Sharona Margolin Halickman

Pesach Celebrates the Redemptions that the Jewish People Experienced Throughout History

The beginning of the Maftir of Shabbat HaChodesh (Shmot 12:2), describes how the Jewish calendar is set up: “This month shall be for you the beginning of months it shall be for you the first of the months of the year.”

What is the meaning of the words “for you”?

Ramban points out that the month of the Exodus is not the first month of the year. However, it is the first month of the redemption from Egypt so it is meaningful for the Jewish people and therefore it is the first month on the Biblical calendar. The Torah counts the months from the redemption from Egypt so that the redemption will constantly be on our minds.

In the Yerushalmi, Rosh HaShana 1:2 the Rabbis taught that the names of the months (Nisan, Iyar etc.) were brought to the Land of Israel when the Jews returned from Babylonia thus fulfilling the prophecy of Yirmiyahu (Yirmiyahu 16:14-15) “Therefore behold days are coming, says the Lord, when it shall no more be said, as the Lord lives that brought up B’nai Yisrael out of the land of Egypt, but as the Lord lives that brought up B’nai Yisrael from the land of the north and from all the lands into which he had driven them: and I will bring them back into their land that I gave to their fathers.”

We call the months by the Persian names (Nisan, Iyar etc.) which we see in Megillat Ester 3:7: “In the first month which is the month of Nisan, in the 12th year of King Achashverosh the lot was cast…” to remind us of the redemption and the ingathering of the exiles which took place after the destruction of the first Beit HaMikdash.

By using the Persian names of the months, we are commemorating the fact that against all odds the Jews were able to return to the Land of Israel and build the second Beit HaMikdash.

Today, once again we are experiencing the prophecy of Yirmiyahu and Jews are returning to the State of Israel from all over the world.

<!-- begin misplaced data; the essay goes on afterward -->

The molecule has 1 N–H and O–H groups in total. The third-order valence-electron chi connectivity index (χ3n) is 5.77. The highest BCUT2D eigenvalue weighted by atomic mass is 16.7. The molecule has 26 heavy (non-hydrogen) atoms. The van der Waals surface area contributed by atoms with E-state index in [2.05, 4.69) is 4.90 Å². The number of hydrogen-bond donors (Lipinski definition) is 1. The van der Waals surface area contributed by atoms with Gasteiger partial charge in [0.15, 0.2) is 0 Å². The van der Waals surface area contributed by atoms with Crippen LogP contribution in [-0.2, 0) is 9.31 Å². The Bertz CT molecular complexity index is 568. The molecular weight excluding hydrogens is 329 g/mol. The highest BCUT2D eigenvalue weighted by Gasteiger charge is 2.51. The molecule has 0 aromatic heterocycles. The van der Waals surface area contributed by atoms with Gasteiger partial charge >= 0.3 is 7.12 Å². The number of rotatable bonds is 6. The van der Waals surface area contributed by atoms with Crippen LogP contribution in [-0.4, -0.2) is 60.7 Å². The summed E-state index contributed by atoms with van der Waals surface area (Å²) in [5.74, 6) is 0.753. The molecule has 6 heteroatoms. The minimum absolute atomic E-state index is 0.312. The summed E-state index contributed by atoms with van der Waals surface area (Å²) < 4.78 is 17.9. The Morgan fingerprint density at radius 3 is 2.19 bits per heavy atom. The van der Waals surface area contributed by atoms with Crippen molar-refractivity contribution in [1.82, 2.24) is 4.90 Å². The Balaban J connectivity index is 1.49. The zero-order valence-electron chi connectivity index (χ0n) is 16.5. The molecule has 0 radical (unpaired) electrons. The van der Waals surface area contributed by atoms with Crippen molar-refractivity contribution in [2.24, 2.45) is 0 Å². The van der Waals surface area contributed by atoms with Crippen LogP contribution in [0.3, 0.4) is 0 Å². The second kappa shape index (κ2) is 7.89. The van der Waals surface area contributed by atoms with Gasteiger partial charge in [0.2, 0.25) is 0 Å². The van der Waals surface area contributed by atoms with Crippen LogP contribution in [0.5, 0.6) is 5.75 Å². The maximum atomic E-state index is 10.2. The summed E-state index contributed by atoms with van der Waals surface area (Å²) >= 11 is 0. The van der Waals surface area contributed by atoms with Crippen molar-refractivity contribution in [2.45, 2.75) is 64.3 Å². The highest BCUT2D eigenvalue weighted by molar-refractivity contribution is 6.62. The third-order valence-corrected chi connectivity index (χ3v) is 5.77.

In a senior center in Jerusalem where I teach there are six women who immigrated to Israel from Persia soon after the founding of the state. When we were studying about Purim they mentioned that they all come from Shushan HaBira! They celebrated Purim on Shushan Purim just as they do now in Jerusalem. They had the opportunity to visit the graves of Mordechai and Ester and they tell stories about how they prepared their own Shmura Matzah every year in honor of Pesach.

In Israel today we still go by the names of the Persian (now considered Jewish) months. When referring to the months on the civil calendar, Israel uses the numerical dates rather than the names of the secular months. Both the Jewish and civil dates are listed on the front page of the newspapers and we have the option of writing out checks using the Jewish or civil date.

At the Pesach seder, we can collectively celebrate all of the times that the Jewish people were redeemed throughout the ages. There are even Hagadot that describe the different times that the Jewish people were redeemed throughout history including the founding of the State of Israel.

For those of us who have already made aliya, the seder is a good opportunity to celebrate our coming home from the Diaspora. For those who have not made aliya, the seder is a time to reflect on making the words “Next year in Jerusalem” a reality!

About the Author
Sharona holds a BA in Judaic Studies from Stern College and an MS in Jewish Education from Azrieli Graduate School, Yeshiva University. Sharona was the first Congregational Intern and Madricha Ruchanit at the Hebrew Institute of Riverdale, NY. After making aliya in 2004, Sharona founded Torat Reva Yerushalayim, a non profit organization based in Jerusalem which provides Torah study groups for students of all ages and backgrounds.
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